Sunday School Lesson
Lesson 5 (KJV)
God Promises to Hear and Forgive
Devotional Reading: Deuteronomy 30:1–10
Background Scripture: 2 Chronicles 7:1–22
2 Chronicles 7:12–22
12 And the LORD appeared to Solomon by night, and said unto him, I have heard thy prayer, and have chosen this place to myself for an house of sacrifice.
13 If I shut up heaven that there be no rain, or if I command the locusts to devour the land, or if I send pestilence among my people; 14 If my people, which are called by my name, shall humble themselves, and pray, and seek my face, and turn from their wicked ways; then will I hear from heaven, and will forgive their sin, and will heal their land.
15 Now mine eyes shall be open, and mine ears attent unto the prayer that is made in this place.
16 For now have I chosen and sanctified this house, that my name may be there for ever: and mine eyes and mine heart shall be there perpetually.
17 And as for thee, if thou wilt walk before me, as David thy father walked, and do according to all that I have commanded thee, and shalt observe my statutes and my judgments;
18 Then will I stablish the throne of thy kingdom, according as I have covenanted with David thy father, saying, There shall not fail thee a man to be ruler in Israel.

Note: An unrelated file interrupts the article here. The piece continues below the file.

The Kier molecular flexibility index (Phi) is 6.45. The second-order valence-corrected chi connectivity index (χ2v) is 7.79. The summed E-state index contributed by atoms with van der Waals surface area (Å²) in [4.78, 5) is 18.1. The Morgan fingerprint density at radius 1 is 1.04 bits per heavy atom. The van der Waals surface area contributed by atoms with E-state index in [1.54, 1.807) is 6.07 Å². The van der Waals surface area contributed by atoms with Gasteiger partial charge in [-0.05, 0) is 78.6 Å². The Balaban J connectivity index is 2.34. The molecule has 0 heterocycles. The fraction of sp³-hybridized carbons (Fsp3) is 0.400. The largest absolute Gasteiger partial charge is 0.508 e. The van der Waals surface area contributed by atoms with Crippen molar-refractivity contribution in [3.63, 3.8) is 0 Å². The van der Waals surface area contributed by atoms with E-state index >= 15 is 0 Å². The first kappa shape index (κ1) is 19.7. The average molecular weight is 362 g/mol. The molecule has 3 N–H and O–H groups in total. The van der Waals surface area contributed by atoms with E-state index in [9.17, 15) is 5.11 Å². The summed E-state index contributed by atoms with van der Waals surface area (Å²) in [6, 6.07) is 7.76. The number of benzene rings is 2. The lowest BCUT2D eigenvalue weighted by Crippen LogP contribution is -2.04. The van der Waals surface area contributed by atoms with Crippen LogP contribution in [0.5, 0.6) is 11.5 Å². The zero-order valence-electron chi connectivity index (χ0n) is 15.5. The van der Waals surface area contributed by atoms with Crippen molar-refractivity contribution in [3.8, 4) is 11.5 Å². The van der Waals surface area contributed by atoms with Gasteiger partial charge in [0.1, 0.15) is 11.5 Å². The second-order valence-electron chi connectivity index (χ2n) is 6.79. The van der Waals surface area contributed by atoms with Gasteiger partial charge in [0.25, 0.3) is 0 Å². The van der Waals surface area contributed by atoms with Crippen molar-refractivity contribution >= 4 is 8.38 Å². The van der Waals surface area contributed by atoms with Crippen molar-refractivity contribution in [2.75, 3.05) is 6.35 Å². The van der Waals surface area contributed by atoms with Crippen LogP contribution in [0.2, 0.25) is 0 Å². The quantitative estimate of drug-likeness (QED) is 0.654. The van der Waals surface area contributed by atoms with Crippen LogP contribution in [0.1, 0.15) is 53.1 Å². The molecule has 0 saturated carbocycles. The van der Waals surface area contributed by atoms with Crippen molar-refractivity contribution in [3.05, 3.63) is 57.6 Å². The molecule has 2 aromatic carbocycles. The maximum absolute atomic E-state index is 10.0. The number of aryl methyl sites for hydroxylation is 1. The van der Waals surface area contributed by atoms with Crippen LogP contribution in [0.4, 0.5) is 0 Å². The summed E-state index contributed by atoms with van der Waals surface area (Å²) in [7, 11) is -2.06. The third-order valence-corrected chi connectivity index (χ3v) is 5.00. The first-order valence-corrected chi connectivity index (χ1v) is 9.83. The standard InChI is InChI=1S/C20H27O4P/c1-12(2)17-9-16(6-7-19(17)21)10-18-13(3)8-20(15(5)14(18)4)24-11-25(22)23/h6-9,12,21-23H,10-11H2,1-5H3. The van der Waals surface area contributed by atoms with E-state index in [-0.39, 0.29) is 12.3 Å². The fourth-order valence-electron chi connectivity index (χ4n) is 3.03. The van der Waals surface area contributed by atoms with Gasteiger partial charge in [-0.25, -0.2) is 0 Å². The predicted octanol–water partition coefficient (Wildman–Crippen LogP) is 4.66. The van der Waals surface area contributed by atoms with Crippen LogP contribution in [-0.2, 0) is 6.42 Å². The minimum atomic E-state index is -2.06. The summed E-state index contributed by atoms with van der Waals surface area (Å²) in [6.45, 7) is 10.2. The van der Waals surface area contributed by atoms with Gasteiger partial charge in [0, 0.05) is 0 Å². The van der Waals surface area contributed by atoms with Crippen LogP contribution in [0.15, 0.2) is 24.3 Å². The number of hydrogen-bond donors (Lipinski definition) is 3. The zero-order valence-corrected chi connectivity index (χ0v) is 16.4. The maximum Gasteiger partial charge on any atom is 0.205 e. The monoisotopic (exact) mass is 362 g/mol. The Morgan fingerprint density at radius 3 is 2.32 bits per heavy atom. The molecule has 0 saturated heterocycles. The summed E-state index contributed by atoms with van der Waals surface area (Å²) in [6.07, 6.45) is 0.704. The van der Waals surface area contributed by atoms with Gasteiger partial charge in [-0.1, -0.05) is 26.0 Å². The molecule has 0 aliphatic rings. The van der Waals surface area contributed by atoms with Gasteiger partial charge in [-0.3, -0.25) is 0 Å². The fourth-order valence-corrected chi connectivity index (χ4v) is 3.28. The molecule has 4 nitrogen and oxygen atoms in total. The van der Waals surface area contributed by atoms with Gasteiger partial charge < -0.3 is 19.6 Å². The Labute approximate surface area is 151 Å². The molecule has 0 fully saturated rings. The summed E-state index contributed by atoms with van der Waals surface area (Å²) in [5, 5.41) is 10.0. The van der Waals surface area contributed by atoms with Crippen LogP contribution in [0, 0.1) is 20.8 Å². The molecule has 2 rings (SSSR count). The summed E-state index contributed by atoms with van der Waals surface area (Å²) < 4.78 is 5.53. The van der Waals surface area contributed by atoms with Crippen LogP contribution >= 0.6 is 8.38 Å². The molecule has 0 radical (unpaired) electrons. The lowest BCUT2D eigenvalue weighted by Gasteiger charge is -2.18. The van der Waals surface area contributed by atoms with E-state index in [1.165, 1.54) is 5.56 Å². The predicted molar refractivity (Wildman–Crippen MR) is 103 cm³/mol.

19 But if ye turn away, and forsake my statutes and my commandments, which I have set before you, and shall go and serve other gods, and worship them;
20 Then will I pluck them up by the roots out of my land which I have given them; and this house, which I have sanctified for my name, will I cast out of my sight, and will make it to be a proverb and a byword among all nations.
21 And this house, which is high, shall be an astonishment to every one that passeth by it; so that he shall say, Why hath the LORD done thus unto this land, and unto this house?
22 And it shall be answered, Because they forsook the LORD God of their fathers, which brought them forth out of the land of Egypt, and laid hold on other gods, and worshipped them, and served them: therefore hath he brought all this evil upon them.
If my people, which are called by my name, shall humble themselves, and pray, and seek my face, and turn from their wicked ways; then will I hear from heaven, and will forgive their sin, and will heal their land.—2 Chronicles 7:14
From Darkness to Light